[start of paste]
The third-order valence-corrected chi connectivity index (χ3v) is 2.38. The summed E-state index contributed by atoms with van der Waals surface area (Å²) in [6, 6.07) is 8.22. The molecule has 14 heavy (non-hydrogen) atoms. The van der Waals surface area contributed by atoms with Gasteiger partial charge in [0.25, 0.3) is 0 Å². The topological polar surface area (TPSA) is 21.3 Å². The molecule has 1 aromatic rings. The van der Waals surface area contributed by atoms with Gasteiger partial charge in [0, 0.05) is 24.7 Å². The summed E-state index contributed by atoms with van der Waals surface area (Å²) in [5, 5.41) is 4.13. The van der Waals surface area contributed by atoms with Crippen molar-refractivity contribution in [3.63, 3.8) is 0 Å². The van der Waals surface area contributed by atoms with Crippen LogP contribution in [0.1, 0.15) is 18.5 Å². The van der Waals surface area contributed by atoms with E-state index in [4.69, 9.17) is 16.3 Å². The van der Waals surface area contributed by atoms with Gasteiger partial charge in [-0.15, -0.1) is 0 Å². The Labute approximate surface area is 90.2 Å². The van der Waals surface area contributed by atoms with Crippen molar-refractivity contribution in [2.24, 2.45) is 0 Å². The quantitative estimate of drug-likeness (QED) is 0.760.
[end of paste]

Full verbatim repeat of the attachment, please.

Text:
The third-order valence-corrected chi connectivity index (χ3v) is 2.38. The summed E-state index contributed by atoms with van der Waals surface area (Å²) in [6, 6.07) is 8.22. The molecule has 14 heavy (non-hydrogen) atoms. The van der Waals surface area contributed by atoms with Gasteiger partial charge in [0.25, 0.3) is 0 Å². The topological polar surface area (TPSA) is 21.3 Å². The molecule has 1 aromatic rings. The van der Waals surface area contributed by atoms with Gasteiger partial charge in [0, 0.05) is 24.7 Å². The summed E-state index contributed by atoms with van der Waals surface area (Å²) in [5, 5.41) is 4.13. The van der Waals surface area contributed by atoms with Crippen molar-refractivity contribution in [3.63, 3.8) is 0 Å². The van der Waals surface area contributed by atoms with Crippen LogP contribution in [0.1, 0.15) is 18.5 Å². The van der Waals surface area contributed by atoms with E-state index in [4.69, 9.17) is 16.3 Å². The van der Waals surface area contributed by atoms with Gasteiger partial charge in [-0.15, -0.1) is 0 Å². The Labute approximate surface area is 90.2 Å². The van der Waals surface area contributed by atoms with Crippen molar-refractivity contribution in [2.24, 2.45) is 0 Å². The quantitative estimate of drug-likeness (QED) is 0.760.